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Landing on their feet — Fliers survive crash after engine stall

Editor’s note: This is the second of a two-part story about a local airplane crash in 1967. Part One introduced the key individuals involved and described the crash scene. This week, part two describes the crash itself, the rescue attempt, and the aftermath of the event.

By Clark Fair

Photos courtesy of the Gaede Collection. Friends of Elmer Gaede’s effect repairs to the doctor’s Maule Rocket, which crashed a short distance from Forest Lane near Soldotna on Aug. 2, 1967.

Redoubt Reporter

The cause of the engine failure in the single-engine Maule Rocket is still open for debate — despite the findings of the National Transportation Safety Board — but the result of that engine failure remains irrefutable: The plane plummeted to the ground with its three occupants inside.

A few minutes earlier, at approximately 10:30 a.m. on Aug. 2, 1967, Dr. Elmer Gaede and his two passengers had been returning from Seward and were flying low and slow over the middle portion of the Kenai River drainage, eyeballing the terrain below for game. They had just crossed over the high bluff near the France and Thomas homesteads, heading for a final approach at the Soldotna airport, when the engine stopped.

“It was like you turned off the switch,” said Lee Bowman, a Soldotna pharmacist who had been hunched in the front passenger seat next to Gaede. “It was just humming along fine — and then nothing!”

The propeller stopped turning, and there was nothing to be heard but the sound of air rushing past the wings and fuselage. They were no more than 500 feet above the ground.

The plane’s nose dipped as its airspeed dropped. The flyers had just passed over the dirt airstrip owned by France and Thomas. Below them now was mixed foliage, head-high brush and occasional large trees — most likely a remnant of the 1947 Kenai Burn — and, beyond that, a copse of mostly mature aspen and spruce.

“Elmer had to make a choice: straight ahead into an absolute sure crack-up that was not very manageable because of the scattered trees and the crummy conditions, or try to turn — and if he turned, there was the airstrip and two different roads, potentially,” Bowman said. Continue reading

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Fleshing out a memory

Editor’s note: “Almanac” writer Clark Fair and Redoubt Reporter publisher Jenny Neyman are often asked where the ideas come from for this section and how the information is gathered to form a narrative. Since Clark had some minor personal involvement in this story, this seemed like a good time to provide an example to answer those questions.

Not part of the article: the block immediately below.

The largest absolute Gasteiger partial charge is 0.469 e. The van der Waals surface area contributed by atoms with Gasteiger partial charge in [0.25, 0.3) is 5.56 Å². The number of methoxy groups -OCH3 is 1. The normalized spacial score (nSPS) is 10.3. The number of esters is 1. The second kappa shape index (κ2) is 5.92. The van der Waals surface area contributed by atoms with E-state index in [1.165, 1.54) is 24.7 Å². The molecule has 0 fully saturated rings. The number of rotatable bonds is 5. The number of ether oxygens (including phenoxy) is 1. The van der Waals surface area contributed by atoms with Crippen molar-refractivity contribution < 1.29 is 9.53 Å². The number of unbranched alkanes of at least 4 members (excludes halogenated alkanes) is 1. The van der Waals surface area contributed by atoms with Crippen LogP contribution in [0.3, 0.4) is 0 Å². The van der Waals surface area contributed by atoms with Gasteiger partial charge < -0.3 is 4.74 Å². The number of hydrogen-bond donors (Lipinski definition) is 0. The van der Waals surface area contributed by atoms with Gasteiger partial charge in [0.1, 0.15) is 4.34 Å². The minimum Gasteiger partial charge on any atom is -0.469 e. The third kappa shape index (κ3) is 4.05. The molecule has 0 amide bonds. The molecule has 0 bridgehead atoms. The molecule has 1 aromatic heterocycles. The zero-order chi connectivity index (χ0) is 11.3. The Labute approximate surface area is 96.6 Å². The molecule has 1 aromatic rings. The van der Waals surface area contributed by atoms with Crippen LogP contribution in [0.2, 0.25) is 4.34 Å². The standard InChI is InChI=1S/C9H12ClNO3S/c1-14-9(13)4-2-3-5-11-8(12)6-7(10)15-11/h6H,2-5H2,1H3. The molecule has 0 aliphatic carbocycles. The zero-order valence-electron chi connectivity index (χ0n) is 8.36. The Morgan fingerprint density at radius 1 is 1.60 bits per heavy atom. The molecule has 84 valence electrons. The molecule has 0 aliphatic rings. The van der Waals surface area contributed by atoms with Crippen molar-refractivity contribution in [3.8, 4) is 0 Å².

By Clark Fair

Redoubt Reporter

One of my most visceral memories from my early days as a homestead kid involves two related images: a bloody human face and a broken airplane.

The bloody face belonged to Dr. Elmer Gaede, who was a partner of Dr. Paul Isaak (our usual family physician) and who practiced medicine on the second floor of the Soldotna Medical Clinic, while my dad practiced dentistry on the first floor.

The broken airplane also belonged to Dr. Gaede. It was broken when it crashed into the woods just a few dozen yards off Forest Lane, and about three-quarters of a mile down the road from our home.

I saw the bloody face when Gaede was carried on a stretcher from the woods and placed into the back of an ambulance parked on the gravel. I saw the broken plane later when I walked into the woods — noting a broken spruce tree and flattened brush, and spotting the landing gear (especially one of the wheels) broken and scattered away from the rest of the aircraft. Continue reading

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Night Lights: Spring — coming to a sky near you

By Andy Veh, for the Redoubt Reporter

Graphic courtesy of Andy Veh

The constellation that always catches my eye in March is Leo. Its shape quite closely resembles that of a male lion lying leisurely, watching the savannah, looking west, in the direction that it will move during the next couple of months. Its right front paw is the bright star Regulus.

While Leo should move across the sky as gingerly as any constellation week after week, it seems to be much speedier than most. What aids or produces that perception is that sunset occurs later and later, about 20 minutes each week. Thus, with it getting darker later every evening, it seems that Leo keeps progressing across the sky faster, because we look at it later when it already has moved further west.

As a result, I perceive Leo as the harbinger of spring. When it appears in the east, winter’s end will soon be here, and when it reaches the western horizon, flowers are in full bloom and deciduous plants will have regained their leaves. Continue reading

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Halibut ports lobby for fish tax change

By Naomi Klouda

Photo courtesy of the Homer Tribune. Fishing boats ply Kachemak Bay outside of Homer, the halibut capital of Alaska. Even though more halibut passes the Homer docks than anywhere else in the state, it gets less revenue from the Fisheries Business Tax than communities with fish-processing plants.

Homer Tribune

A redistribution of the Fisheries Business Tax could net the city of Homer $800,000 to $900,000 a year, if amendments to a current law get passed by the Alaska Legislature.

The process has just begun as one of the top tasks assigned to the city’s new lobbyists, Linda Anderson and Yuri Morgan. The first step is to build a coalition of support from towns in coastal areas that would also benefit from the tax restructure, City Manager Walt Wrede said.

As it is now, 50 percent of the raw fish tax goes to the state and 50 percent to towns that have fish-processing plants. But ports where the activity amounts to icing down fish and hauling it out receive no tax.